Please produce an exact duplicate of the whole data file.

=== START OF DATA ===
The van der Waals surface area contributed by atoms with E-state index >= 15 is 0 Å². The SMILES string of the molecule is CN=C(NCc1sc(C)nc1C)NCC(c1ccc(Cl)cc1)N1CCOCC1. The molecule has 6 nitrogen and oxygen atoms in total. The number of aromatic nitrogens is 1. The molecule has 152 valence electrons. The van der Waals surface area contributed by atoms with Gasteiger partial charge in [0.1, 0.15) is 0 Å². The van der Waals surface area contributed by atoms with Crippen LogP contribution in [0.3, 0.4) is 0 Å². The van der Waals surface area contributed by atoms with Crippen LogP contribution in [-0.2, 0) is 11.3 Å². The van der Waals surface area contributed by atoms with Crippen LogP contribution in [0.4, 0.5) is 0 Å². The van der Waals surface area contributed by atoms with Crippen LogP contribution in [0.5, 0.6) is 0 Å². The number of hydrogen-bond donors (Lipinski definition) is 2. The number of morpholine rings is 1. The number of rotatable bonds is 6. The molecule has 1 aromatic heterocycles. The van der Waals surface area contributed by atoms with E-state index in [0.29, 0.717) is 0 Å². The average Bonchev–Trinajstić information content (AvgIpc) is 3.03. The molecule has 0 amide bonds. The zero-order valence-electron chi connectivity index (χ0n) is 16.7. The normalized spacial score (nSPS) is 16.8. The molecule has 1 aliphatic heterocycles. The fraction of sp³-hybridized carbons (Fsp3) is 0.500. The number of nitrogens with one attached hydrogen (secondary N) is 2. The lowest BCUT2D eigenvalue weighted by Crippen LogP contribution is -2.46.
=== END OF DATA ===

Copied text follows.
The van der Waals surface area contributed by atoms with E-state index >= 15 is 0 Å². The SMILES string of the molecule is CN=C(NCc1sc(C)nc1C)NCC(c1ccc(Cl)cc1)N1CCOCC1. The molecule has 6 nitrogen and oxygen atoms in total. The number of aromatic nitrogens is 1. The molecule has 152 valence electrons. The van der Waals surface area contributed by atoms with Gasteiger partial charge in [0.1, 0.15) is 0 Å². The van der Waals surface area contributed by atoms with Crippen LogP contribution in [0.3, 0.4) is 0 Å². The van der Waals surface area contributed by atoms with Crippen LogP contribution in [-0.2, 0) is 11.3 Å². The van der Waals surface area contributed by atoms with Crippen LogP contribution in [0.4, 0.5) is 0 Å². The van der Waals surface area contributed by atoms with Crippen LogP contribution in [0.5, 0.6) is 0 Å². The number of hydrogen-bond donors (Lipinski definition) is 2. The number of morpholine rings is 1. The number of rotatable bonds is 6. The molecule has 1 aromatic heterocycles. The van der Waals surface area contributed by atoms with E-state index in [0.29, 0.717) is 0 Å². The average Bonchev–Trinajstić information content (AvgIpc) is 3.03. The molecule has 0 amide bonds. The zero-order valence-electron chi connectivity index (χ0n) is 16.7. The normalized spacial score (nSPS) is 16.8. The molecule has 1 aliphatic heterocycles. The fraction of sp³-hybridized carbons (Fsp3) is 0.500. The number of nitrogens with one attached hydrogen (secondary N) is 2. The lowest BCUT2D eigenvalue weighted by Crippen LogP contribution is -2.46.